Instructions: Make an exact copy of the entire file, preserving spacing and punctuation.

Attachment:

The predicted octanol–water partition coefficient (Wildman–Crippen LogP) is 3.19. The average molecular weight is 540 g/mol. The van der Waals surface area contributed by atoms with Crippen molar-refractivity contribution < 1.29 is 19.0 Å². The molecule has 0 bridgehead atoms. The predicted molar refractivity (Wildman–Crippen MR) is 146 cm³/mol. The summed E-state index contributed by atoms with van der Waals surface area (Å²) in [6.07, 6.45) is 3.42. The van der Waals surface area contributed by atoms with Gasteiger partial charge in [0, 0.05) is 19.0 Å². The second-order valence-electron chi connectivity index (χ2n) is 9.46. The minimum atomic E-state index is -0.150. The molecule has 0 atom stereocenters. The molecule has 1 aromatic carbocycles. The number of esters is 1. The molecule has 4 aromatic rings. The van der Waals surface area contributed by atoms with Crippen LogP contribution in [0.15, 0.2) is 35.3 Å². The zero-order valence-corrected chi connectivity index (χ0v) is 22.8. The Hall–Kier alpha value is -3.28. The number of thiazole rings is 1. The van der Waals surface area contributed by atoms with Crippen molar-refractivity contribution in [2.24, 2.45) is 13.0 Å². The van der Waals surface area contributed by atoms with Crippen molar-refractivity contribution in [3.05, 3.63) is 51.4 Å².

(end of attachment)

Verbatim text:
The predicted octanol–water partition coefficient (Wildman–Crippen LogP) is 3.19. The average molecular weight is 540 g/mol. The van der Waals surface area contributed by atoms with Crippen molar-refractivity contribution < 1.29 is 19.0 Å². The molecule has 0 bridgehead atoms. The predicted molar refractivity (Wildman–Crippen MR) is 146 cm³/mol. The summed E-state index contributed by atoms with van der Waals surface area (Å²) in [6.07, 6.45) is 3.42. The van der Waals surface area contributed by atoms with Gasteiger partial charge in [0, 0.05) is 19.0 Å². The second-order valence-electron chi connectivity index (χ2n) is 9.46. The minimum atomic E-state index is -0.150. The molecule has 0 atom stereocenters. The molecule has 1 aromatic carbocycles. The number of esters is 1. The molecule has 4 aromatic rings. The van der Waals surface area contributed by atoms with Crippen LogP contribution in [0.15, 0.2) is 35.3 Å². The zero-order valence-corrected chi connectivity index (χ0v) is 22.8. The Hall–Kier alpha value is -3.28. The number of thiazole rings is 1. The van der Waals surface area contributed by atoms with Crippen molar-refractivity contribution in [2.24, 2.45) is 13.0 Å². The van der Waals surface area contributed by atoms with Crippen molar-refractivity contribution in [3.05, 3.63) is 51.4 Å².